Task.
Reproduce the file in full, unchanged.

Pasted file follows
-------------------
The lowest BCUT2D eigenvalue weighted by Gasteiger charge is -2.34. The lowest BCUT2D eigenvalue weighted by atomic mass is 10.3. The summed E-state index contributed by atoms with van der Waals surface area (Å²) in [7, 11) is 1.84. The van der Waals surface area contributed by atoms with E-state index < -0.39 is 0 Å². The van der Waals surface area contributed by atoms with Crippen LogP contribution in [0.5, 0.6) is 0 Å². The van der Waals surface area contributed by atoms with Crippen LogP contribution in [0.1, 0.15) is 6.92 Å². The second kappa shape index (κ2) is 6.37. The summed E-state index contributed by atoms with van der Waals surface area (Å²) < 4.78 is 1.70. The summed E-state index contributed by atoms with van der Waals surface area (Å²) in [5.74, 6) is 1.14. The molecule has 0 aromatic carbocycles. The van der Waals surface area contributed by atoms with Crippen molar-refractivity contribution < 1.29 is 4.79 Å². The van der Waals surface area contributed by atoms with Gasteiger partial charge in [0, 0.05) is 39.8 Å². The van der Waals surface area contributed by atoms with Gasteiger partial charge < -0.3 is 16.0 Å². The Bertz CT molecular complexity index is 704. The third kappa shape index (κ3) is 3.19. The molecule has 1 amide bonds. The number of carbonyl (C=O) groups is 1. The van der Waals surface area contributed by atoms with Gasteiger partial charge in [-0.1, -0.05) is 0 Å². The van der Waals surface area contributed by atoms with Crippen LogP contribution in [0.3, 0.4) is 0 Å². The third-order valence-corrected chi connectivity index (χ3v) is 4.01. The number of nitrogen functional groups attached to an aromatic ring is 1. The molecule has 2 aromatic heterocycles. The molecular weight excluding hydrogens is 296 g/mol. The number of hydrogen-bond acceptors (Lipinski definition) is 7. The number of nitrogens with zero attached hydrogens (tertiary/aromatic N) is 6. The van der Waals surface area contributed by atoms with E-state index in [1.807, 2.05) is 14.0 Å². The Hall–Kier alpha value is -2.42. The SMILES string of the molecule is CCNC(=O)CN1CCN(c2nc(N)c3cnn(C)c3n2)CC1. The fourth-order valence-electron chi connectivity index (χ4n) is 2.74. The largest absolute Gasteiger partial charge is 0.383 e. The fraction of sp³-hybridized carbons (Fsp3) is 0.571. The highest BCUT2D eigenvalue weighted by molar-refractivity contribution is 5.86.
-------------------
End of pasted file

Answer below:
The lowest BCUT2D eigenvalue weighted by Gasteiger charge is -2.34. The lowest BCUT2D eigenvalue weighted by atomic mass is 10.3. The summed E-state index contributed by atoms with van der Waals surface area (Å²) in [7, 11) is 1.84. The van der Waals surface area contributed by atoms with E-state index < -0.39 is 0 Å². The van der Waals surface area contributed by atoms with Crippen LogP contribution in [0.5, 0.6) is 0 Å². The van der Waals surface area contributed by atoms with Crippen LogP contribution in [0.1, 0.15) is 6.92 Å². The second kappa shape index (κ2) is 6.37. The summed E-state index contributed by atoms with van der Waals surface area (Å²) < 4.78 is 1.70. The summed E-state index contributed by atoms with van der Waals surface area (Å²) in [5.74, 6) is 1.14. The molecule has 0 aromatic carbocycles. The van der Waals surface area contributed by atoms with Crippen molar-refractivity contribution < 1.29 is 4.79 Å². The van der Waals surface area contributed by atoms with Gasteiger partial charge in [0, 0.05) is 39.8 Å². The van der Waals surface area contributed by atoms with Gasteiger partial charge < -0.3 is 16.0 Å². The Bertz CT molecular complexity index is 704. The third kappa shape index (κ3) is 3.19. The molecule has 1 amide bonds. The number of carbonyl (C=O) groups is 1. The van der Waals surface area contributed by atoms with Gasteiger partial charge in [-0.1, -0.05) is 0 Å². The van der Waals surface area contributed by atoms with Crippen LogP contribution in [0.3, 0.4) is 0 Å². The third-order valence-corrected chi connectivity index (χ3v) is 4.01. The number of nitrogen functional groups attached to an aromatic ring is 1. The molecule has 2 aromatic heterocycles. The molecular weight excluding hydrogens is 296 g/mol. The number of hydrogen-bond acceptors (Lipinski definition) is 7. The number of nitrogens with zero attached hydrogens (tertiary/aromatic N) is 6. The van der Waals surface area contributed by atoms with E-state index in [1.807, 2.05) is 14.0 Å². The Hall–Kier alpha value is -2.42. The SMILES string of the molecule is CCNC(=O)CN1CCN(c2nc(N)c3cnn(C)c3n2)CC1. The fourth-order valence-electron chi connectivity index (χ4n) is 2.74. The largest absolute Gasteiger partial charge is 0.383 e. The fraction of sp³-hybridized carbons (Fsp3) is 0.571. The highest BCUT2D eigenvalue weighted by molar-refractivity contribution is 5.86.